To listen to “Personal Achievement Radio” for the first time is a thrilling experience. Here, it seems, is the last frontier of virgin, unironized kitsch: cheesy sound tracks and tinny voice-overs, transparent hucksterism and pathetic sincerity, all emanating from the low end of the AM—AM!—dial. The feeling of bottomless banality is heightened by the peppy patter of the DJs, who introduce each mini-sermon as though inspiration was just as interchangeable as Top-40 music, with Zig Ziglar in the place of, say, Ace of Base. But however sedulously the various stars of WYPA may have embraced current buzzwords (one boosts a Web site publishing only good news), there’s an unmistakable echo in their routines of the business patter Sinclair Lewis satirized in his 1922 novel, Babbitt. Sometimes the resemblance is so exact that one might well be listening to a radio station whose signals have been bouncing around the Solar System since the days of Coolidge. Consider this passage from Babbitt, a statement of principle given by one of Zenith’s leading advertising men at a meeting of the city’s Boosters’ Club, but which could easily (with only a few words changed) enliven the afternoon rotation on WYPA:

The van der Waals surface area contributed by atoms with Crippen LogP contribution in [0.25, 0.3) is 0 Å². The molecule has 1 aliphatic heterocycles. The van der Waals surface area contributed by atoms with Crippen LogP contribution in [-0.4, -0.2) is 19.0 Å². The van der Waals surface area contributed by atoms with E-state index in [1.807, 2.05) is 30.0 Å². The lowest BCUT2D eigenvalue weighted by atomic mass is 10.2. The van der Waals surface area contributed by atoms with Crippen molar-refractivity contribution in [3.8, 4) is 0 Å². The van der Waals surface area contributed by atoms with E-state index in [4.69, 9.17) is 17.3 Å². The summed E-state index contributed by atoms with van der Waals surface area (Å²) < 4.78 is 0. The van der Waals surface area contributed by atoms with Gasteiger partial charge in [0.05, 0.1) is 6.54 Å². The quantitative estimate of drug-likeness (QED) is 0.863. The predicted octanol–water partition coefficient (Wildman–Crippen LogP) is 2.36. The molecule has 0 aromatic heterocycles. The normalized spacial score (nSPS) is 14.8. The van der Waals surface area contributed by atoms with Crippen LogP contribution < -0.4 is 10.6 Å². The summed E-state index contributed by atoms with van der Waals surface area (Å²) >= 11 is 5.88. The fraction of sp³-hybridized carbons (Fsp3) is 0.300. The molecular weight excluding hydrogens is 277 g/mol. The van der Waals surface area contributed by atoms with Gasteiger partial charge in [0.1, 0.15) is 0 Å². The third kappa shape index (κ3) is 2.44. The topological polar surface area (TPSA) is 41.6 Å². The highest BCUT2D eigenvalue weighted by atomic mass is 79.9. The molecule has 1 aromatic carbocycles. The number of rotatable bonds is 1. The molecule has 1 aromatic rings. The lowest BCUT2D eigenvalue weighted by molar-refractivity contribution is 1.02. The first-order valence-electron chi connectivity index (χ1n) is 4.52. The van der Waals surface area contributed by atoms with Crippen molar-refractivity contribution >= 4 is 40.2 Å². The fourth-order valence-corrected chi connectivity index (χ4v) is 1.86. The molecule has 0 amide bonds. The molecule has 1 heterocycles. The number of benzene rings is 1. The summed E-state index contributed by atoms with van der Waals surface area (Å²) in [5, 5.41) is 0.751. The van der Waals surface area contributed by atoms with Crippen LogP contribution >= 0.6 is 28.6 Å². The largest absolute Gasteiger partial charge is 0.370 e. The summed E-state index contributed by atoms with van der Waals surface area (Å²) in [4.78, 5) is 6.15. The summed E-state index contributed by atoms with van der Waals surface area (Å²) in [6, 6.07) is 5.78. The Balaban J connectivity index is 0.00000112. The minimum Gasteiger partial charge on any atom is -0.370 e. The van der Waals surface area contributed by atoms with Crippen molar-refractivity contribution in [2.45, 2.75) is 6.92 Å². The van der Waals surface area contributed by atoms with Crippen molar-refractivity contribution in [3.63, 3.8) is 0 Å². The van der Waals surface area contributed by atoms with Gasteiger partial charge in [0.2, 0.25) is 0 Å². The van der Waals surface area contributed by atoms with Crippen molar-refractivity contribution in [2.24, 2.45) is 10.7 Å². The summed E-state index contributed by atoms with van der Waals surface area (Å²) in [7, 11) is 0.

Service finds its broadest opportunity and development only in its broadest and deepest application and the consideration of its perpetual action upon reaction. I believe the highest type of Service, like the most progressive tenets of ethics, senses unceasingly and is motived by active adherence and loyalty to that which is the essential principle of Boosterism—Good Citizenship in all its factors and aspects.